Take the 2-minute tour ×
Server Fault is a question and answer site for professional system and network administrators. It's 100% free, no registration required.

Possible Duplicate:
How does IPv4 Subnetting Work?

The largest subnet has 300 hosts so I am trying to workout the number of host_id bits I require for the mask but I am confused as each octet goes to 255 max? So do I carry on in the next octet starting from one. This way I have come to the following subnet mask please check it is correct: Subnet Mask: 255.255.192.0

The supernet mask is then straight forward I assume I have used 14 bits for host_id I have 10 subnets on the intranet including leased lines but I did not include the ATM switch as I believe it is just a switch forwarding packets so not separate subnet is that correct?

OK so 10 subnets that means I need 4 bits, so add 4 + 14 host_id bits = 18

32-18 = 14 subnet_id bits, 2^(32-14)= 262144 possible address

So I have Subnet Mask = 255.255.192.0 and Supernet Mask = /14

Is this calculation accurate? I am confused. Thanks

share|improve this question

marked as duplicate by MadHatter, Evan Anderson, longneck, Michael Hampton, kce Jan 14 '13 at 17:33

This question has been asked before and already has an answer. If those answers do not fully address your question, please ask a new question.

    
You should learn to count in binary. It's fun. –  Evan Anderson Jan 14 '13 at 17:06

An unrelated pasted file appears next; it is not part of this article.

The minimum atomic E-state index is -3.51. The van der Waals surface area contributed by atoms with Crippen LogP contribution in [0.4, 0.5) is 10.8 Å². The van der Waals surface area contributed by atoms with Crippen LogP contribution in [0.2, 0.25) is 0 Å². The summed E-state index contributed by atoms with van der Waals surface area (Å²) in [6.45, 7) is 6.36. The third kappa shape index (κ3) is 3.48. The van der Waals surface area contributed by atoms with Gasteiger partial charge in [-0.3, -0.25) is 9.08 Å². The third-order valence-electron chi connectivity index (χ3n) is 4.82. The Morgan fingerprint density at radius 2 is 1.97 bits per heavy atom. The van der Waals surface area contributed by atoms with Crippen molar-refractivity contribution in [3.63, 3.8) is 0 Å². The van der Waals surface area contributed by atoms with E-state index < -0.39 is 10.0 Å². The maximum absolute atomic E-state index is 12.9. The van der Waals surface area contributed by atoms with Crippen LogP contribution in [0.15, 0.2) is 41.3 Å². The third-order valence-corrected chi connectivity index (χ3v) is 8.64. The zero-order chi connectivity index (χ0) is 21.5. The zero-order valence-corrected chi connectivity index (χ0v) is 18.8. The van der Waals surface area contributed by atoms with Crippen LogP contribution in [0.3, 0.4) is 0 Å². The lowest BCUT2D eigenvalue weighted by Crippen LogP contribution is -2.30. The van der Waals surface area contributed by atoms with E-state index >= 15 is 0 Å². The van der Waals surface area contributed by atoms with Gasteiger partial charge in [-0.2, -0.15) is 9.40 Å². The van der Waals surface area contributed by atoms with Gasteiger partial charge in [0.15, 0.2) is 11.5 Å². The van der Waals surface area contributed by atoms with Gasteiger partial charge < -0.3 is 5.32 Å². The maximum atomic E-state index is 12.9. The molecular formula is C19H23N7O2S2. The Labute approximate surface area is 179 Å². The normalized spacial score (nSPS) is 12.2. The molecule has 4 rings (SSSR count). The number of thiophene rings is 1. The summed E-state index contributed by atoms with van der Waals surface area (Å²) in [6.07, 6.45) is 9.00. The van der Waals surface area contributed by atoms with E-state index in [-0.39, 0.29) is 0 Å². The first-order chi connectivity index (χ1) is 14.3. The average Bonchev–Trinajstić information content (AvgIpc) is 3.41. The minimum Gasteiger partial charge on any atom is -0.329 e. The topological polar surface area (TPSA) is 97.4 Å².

Yeah its great fun thanks a lot the the help. Real useful, wise guy. –  Jatinder Singh Jan 14 '13 at 17:51
    
I was being serious. You need to learn how to count in binary. Then you can solve arbitrary subnetting problems (and lots of other computer-related problems) versus treating it as a black box and just asking for help. It's all addition and subtraction of whole numbers. –  Evan Anderson Jan 14 '13 at 17:53
    
Yay! @EvanAnderson 's back! Answer a bunch of questions, man, you've deprived us too long! –  Ward Jan 14 '13 at 22:10
    
@Ward: You flatter me... I stopped by briefly today to answer some questions to blow off steam. Unfortunately work has me absolutely hammered, and where work doesn't soak up all my time increasing personal obligations do. I miss Server Fault, and I think about it frequently. >smile< I keep telling my wife "I gotta get some time to work on Server Fault or I'm gonna lose!" –  Evan Anderson Jan 15 '13 at 0:00
add comment

1 Answer 1

For your 300-host network, it appears to me that you need 255.255.254.0 or a /23 . That would give you approx 510 IP addresses.

I can't follow the paragraph about the "supernet mask", so I can't answer that question.

share|improve this answer
    
Please can you explain how you only got 255.255.254.0 I assume you are starting from 2^8 for the first octet and then doubling that with the first bit in the next octet. OK that makes sense I think you are correct so that makes my supernet bit incorrect as I only need 9 host_id bits –  Jatinder Singh Jan 14 '13 at 17:42
    
This forum is useless I want simple straight answers and you close it and say it is exact duplicate of some random FAQ talking about IPV4 sub-netting seriously? Just help a person out please. –  Jatinder Singh Jan 14 '13 at 17:50
    
As others have said, you need to learn binary. An IP address has 32 bits. If you have 300 hosts, you require 9 bits to uniquely address them all. 32-9 is 23. A 23-bit netmask is 255.255.254.0 –  hymie Jan 14 '13 at 18:17
add comment

Not the answer you're looking for? Browse other questions tagged or ask your own question.